- The CLTL also has mini-grants to “support events and projects that seek to enhance diversity and inclusion-related pedagogical efforts within the Skidmore College community.”
- The Science Faculty Discussion Group provides an opportunity for science faculty members to support one another and discuss lab management, mentoring of students, applying for grants, and their research across disciplines.
- Scholarly and Creative Endeavors Work Groups provide a supportive community of scholars/practitioners across disciplines through the sharing of writing, research, and creative portfolios. Groups discuss scholarship and creative work at various stages of the process, successes and challenges in the classroom and in scholarship, leadership opportunities, career transitions, and mentoring. The CLTL pays for the groups to meet over lunch once a week.
- Sponsored Research Office supports developing, writing, and submitting grant proposals as well as managing funded proposals.
- Black Faculty/Staff Group strengthens the relationships amongst Black faculty and staff; builds community and outreach to students, educates and engages with the community on issues related to race, the Black experience, and anti-racism; develops relationships with Black community members off-campus, caucuses with other communities of color on campus, and strengthens relationships with allies.
- Faculty Handbook, Chair/Director Handbook, and Faculty Development Handbook.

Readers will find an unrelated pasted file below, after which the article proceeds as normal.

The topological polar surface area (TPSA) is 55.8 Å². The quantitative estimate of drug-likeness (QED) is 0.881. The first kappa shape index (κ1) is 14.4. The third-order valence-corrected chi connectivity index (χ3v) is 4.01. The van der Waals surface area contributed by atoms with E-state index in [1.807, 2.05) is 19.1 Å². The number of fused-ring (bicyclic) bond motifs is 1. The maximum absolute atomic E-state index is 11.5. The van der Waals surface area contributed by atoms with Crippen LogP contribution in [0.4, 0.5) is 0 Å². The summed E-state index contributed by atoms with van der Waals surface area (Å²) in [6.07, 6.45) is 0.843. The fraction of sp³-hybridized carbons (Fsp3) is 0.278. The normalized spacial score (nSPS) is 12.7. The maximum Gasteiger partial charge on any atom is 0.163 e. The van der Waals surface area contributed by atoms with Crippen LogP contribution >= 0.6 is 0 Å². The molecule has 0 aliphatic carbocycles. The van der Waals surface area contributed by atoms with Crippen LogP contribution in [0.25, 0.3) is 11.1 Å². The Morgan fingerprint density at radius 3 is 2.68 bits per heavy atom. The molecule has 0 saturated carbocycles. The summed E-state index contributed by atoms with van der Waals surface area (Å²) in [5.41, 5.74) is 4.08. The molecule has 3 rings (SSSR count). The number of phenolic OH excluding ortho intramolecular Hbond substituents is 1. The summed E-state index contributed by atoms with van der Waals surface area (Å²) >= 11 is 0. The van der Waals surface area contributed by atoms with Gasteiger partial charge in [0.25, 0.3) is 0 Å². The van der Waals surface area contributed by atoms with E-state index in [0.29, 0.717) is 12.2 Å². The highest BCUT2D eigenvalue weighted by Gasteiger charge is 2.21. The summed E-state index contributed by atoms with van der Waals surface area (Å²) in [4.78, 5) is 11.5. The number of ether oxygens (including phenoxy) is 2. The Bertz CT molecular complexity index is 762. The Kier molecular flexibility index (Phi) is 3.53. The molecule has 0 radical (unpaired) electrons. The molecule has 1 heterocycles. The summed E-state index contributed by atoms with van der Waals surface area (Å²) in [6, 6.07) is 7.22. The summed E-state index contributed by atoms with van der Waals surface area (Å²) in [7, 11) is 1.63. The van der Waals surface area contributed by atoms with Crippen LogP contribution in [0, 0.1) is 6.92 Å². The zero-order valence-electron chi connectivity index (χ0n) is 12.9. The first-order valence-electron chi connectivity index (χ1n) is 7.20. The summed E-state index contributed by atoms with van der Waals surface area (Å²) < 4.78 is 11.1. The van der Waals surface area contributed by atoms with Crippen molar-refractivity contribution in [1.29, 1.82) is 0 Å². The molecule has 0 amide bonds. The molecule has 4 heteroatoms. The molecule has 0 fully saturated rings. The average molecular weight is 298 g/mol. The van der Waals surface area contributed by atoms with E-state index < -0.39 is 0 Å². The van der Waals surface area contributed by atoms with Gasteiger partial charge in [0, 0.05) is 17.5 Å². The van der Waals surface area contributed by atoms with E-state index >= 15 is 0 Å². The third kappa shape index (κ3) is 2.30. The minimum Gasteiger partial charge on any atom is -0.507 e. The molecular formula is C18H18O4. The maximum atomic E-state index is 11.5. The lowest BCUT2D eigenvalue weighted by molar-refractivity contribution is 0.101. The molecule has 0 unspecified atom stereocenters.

- Collaborative and supportive departmental environment.
- Departmental scheduling to reduce the number of different courses you teach each semester, especially for new faculty members.
- Departmental peer class observations focused on developing as a teacher.
- Departmental repository of inclusive practices and resources.
- Departmental repository of example grant proposals, materials for organizing and managing your research group, teaching students how to write and present, and writing letters of recommendation.
- Paid student assistants to help prepare laboratory courses (e.g., make solutions, prepare small equipment, test protocols, etc.) and/or grade homework.
- Health Care Benefits
- Dental Benefits
- Life and Dependent Life Insurance
- Flexible Spending Accounts
- Retirement Benefits– Please check eligibility, especially in your first year.
- Faculty Parental Leave
- On-site child care
- Free and green transportation optionsincludes free rides on Capital District buses with Skidmore ID and free bicycle rentals also available. Resources for arranging carpools. In addition, two of the campus parking lots have electric-vehicle chargers.
- Downtown Purchase Discounts
- Professional Development
Tentative timeline based on previous inclusive searches we have conducted is below.
Please note, we may alter based on the number of applicants - we will update this
page as warranted.
|Review of applications begins||Februrary 17|
|Short list approved by Dean's Office||mid/late February|
|Campus interview||late February-early March|
Based on previous searches, below is the tentative process for the campus interview. It may be refined. We will update the website if it does and inform the candidates interviewing on campus.
Candidates typically arrive the afternoon before the interview and leave in the late afternoon/early evening on the day of the campus visit but that is not set and we will work with your schedule. Our administrative assistant, Tracy Riley, will make the hotel reservations, assist you in making other arrangements for your visit, and get your expenses reimbursed as quickly as possible.